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Transformer Room Design

Transformer Room Design IEC 61936-1 

Essential spatial requirements are described in IEC 61936-1  (VDE 0101-1). The propagation of fires, the noise level, ventilation, water pollution, and protection against indirect contact must be taken into account. Furthermore, the  standard refers to the relevant national, regional, and local  provisions and regulations. In addition, product-specific  characteristics as described in the IEC 60076 (VDE 0532-76) series of standards play a role for room planning.

Conditions for installation and room layout

Extreme local conditions must be taken into account when  planning the system:

• The paint finish and prevailing temperatures are relevant for use in tropical climates

• For use in altitudes of more than 1,000 m above sea level a special configuration with regard to heating and insulation level is required, see IEC 60076-11 (VDE 0532-76-11)

• With increased mechanical demands being made use in a ship, excavator, earthquake region, etc. additional constructive measures may be required, e.g. supporting the upper yoke

Cast-resin transformers can be installed in the same room as medium- and low-voltage switchgear with-out any extra precautions . This helps save considerable costs for transformer cells. In contrast to a room for oil-immersed transformers, this room can be provided at 4m below ground surface or at the top floor of buildings.

With regard to fire protection of facilities, national or local regulations must usually be observed. For example, in Germany the EltBauVO (Ordinance on the construction of 
electrical operating areas) governs that doors in fire resistance class F30-A separate the electrical operating room (in accordance with DIN 4102-2) and walls in fire resistance 
class F90-A. However, firewalls (24 cm wall thickness) as for oil-immersed transformers, are not required for cast resin  transformers.

The EltBauVO also governs that the spatial separation towards other rooms must not be endangered as a result of a pressure surge due to an arcing fault. In terms of ventilation, it must also be observed that electrical operating areas must be directly vented into open air or by using separate intake / discharge air pipes. Air pipes leading through other rooms must designed in a fire-resistant manner and the openings into open air must have protection grilles. Oil-immersed transformers (using mineral oil or synthetic fluids with a fire point ≤ 300 °C) require at least one exit leading directly outdoors into open air, or through 
an ante-room (without any connection to other rooms, except for the switchgear room if applicable).

Transformer Room Layout

The transformers are suitable for operation up to an altitude of 1,000 m above sea level. When installed in altitudes higher than 1,000 m, special versions are required. For every 100 metres that the permitted altitude of installation is exceeded, the nominal power must be reduced by approximately 0.4 % for liquid-filled transformers, and by approximately 0.5 % for cast-resin transformers.

Transformer room ventilation and pressure estimate in case of an arcing fault
Heat loss generated during any kind of transformer operation must be dissipated from the transformer room, see below figure . The possibility of natural ventilation should be  checked first. If this is not sufficient, a mechanical ventilation system must be installed.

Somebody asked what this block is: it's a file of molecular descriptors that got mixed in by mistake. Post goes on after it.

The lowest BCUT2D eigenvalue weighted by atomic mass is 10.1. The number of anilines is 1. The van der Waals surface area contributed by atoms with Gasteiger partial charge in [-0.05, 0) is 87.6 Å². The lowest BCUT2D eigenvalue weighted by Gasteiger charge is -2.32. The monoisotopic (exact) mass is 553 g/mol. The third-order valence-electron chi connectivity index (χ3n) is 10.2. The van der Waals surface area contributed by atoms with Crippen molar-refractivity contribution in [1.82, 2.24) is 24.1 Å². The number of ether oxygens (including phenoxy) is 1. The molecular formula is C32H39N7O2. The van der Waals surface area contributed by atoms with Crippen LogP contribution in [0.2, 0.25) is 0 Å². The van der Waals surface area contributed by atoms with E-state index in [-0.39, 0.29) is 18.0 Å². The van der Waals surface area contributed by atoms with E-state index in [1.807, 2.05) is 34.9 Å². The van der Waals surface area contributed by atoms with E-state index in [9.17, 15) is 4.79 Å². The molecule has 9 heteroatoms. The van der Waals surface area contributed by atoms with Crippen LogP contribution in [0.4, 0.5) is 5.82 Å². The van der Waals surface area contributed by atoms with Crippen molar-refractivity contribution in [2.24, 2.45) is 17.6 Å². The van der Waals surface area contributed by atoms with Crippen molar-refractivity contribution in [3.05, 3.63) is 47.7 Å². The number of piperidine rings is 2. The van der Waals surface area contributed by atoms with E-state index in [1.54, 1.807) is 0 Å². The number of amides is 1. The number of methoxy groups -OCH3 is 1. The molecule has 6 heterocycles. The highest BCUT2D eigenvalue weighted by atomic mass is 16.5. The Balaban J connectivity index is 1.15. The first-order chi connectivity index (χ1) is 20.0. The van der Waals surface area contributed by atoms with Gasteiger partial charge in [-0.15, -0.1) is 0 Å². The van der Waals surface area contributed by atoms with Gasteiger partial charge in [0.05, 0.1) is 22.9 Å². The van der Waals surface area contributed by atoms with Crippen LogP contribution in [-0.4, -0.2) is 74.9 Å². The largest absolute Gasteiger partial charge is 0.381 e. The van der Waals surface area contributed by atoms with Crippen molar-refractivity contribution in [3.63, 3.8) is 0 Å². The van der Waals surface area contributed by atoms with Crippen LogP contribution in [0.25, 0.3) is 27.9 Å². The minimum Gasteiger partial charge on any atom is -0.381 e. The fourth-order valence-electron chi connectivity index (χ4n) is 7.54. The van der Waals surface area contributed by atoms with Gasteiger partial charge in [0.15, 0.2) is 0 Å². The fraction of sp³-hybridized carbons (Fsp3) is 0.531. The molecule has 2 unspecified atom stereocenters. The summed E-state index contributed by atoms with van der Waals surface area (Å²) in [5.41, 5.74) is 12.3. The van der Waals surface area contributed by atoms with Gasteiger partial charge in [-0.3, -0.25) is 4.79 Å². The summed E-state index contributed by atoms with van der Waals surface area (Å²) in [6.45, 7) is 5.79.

The heat loss results from the power loss of the trans-former. The power loss of a transformer is:

Pv = P0 + 1.1 · PK120 · (SAF / SAN)2 [kW]

P0:                  No-load losses [kW]

1.1 · PK120:   Load losses at 120°C (according to the list or, if already available, the test                             certificate specifications), multiplied by a factor of 1.1 for the working 
                       temperature of the insulation categories HV / LV = F / F for GEAFOL                                        transformers.

SAF:                Apparent Power [kVA] for forced ventilation AF (air forced)

SAN:               Apparent power [kVA] for natural ventilation AN (natural air flow)

The total heat loss in the room (Qv) is the sum of the heat losses of all                             transformers in the room:

Qv = Σ Pv

Calculation of the heat dissipation

The following methods are available for the dissipation of the entire power loss Qv in the room:

Qv1 dissipation with the natural air flow

Qv2 dissipation via walls and ceilings

Qv3 dissipation with the forced air flow

Qv = Pv = Qv1 + Qv2+ Qv3

To illustrate the size of the variables for the different ventilation methods, linear dependencies can be derived by specifying realistic values. For a thermally effective height 
of 5 m, an air temperature rise of 15 °C between the inside and outside area, a uniform heat transfer coefficient of

3.4 W / m2 for 20 cm thick concrete and an air flow rate of 10,000 m3 / h for forced ventilation, which is led through an air duct with an inlet / outlet cross section that is approximately four times as large.

Qv1 = approx. 13 [kW / m2] · A1,2 [m2] 
(Example: Qv1 = 8 kW for a cross section of approx. 0.62 m2)

Qv2 = approx. 0.122 [kW / m2] · AD [m2] 
(Example: Qv2 = 8 kW for a surface area of approx. 66 m2)

Qv3 = approx. 44 [kW / m2] · A1,2 [m2] 
(Example: Qv3 = 8 kW for a cross section of approx. 0.18 m2)

These simple examples show that the heat dissipation through walls and ceilings quickly reaches the limits of the room and that for large transformer outputs, a 
detailed configuration of the forced ventilation may be necessary.

This article was extracted from "Planning of Electric Power Distribution" by Siemens

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